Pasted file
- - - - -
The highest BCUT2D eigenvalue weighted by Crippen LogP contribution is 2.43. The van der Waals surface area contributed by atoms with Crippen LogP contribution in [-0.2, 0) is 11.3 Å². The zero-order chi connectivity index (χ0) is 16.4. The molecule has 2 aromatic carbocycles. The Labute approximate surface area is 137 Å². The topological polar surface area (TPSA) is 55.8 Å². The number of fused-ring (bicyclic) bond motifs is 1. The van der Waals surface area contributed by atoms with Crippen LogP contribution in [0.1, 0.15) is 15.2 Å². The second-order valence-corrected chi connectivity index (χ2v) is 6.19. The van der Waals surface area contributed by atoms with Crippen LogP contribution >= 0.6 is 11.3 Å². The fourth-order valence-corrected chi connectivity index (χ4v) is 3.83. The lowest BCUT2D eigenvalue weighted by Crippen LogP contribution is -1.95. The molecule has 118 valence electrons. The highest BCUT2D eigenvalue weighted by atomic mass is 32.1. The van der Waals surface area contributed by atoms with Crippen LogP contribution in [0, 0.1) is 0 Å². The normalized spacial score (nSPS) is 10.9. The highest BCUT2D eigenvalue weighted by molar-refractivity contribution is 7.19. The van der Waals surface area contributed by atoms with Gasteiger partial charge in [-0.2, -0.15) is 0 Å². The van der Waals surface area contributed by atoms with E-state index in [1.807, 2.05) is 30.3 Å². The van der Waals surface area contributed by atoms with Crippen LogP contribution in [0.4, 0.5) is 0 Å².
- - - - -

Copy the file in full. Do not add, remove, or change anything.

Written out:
The highest BCUT2D eigenvalue weighted by Crippen LogP contribution is 2.43. The van der Waals surface area contributed by atoms with Crippen LogP contribution in [-0.2, 0) is 11.3 Å². The zero-order chi connectivity index (χ0) is 16.4. The molecule has 2 aromatic carbocycles. The Labute approximate surface area is 137 Å². The topological polar surface area (TPSA) is 55.8 Å². The number of fused-ring (bicyclic) bond motifs is 1. The van der Waals surface area contributed by atoms with Crippen LogP contribution in [0.1, 0.15) is 15.2 Å². The second-order valence-corrected chi connectivity index (χ2v) is 6.19. The van der Waals surface area contributed by atoms with Crippen LogP contribution >= 0.6 is 11.3 Å². The fourth-order valence-corrected chi connectivity index (χ4v) is 3.83. The lowest BCUT2D eigenvalue weighted by Crippen LogP contribution is -1.95. The molecule has 118 valence electrons. The highest BCUT2D eigenvalue weighted by atomic mass is 32.1. The van der Waals surface area contributed by atoms with Crippen LogP contribution in [0, 0.1) is 0 Å². The normalized spacial score (nSPS) is 10.9. The highest BCUT2D eigenvalue weighted by molar-refractivity contribution is 7.19. The van der Waals surface area contributed by atoms with Gasteiger partial charge in [-0.2, -0.15) is 0 Å². The van der Waals surface area contributed by atoms with E-state index in [1.807, 2.05) is 30.3 Å². The van der Waals surface area contributed by atoms with Crippen LogP contribution in [0.4, 0.5) is 0 Å².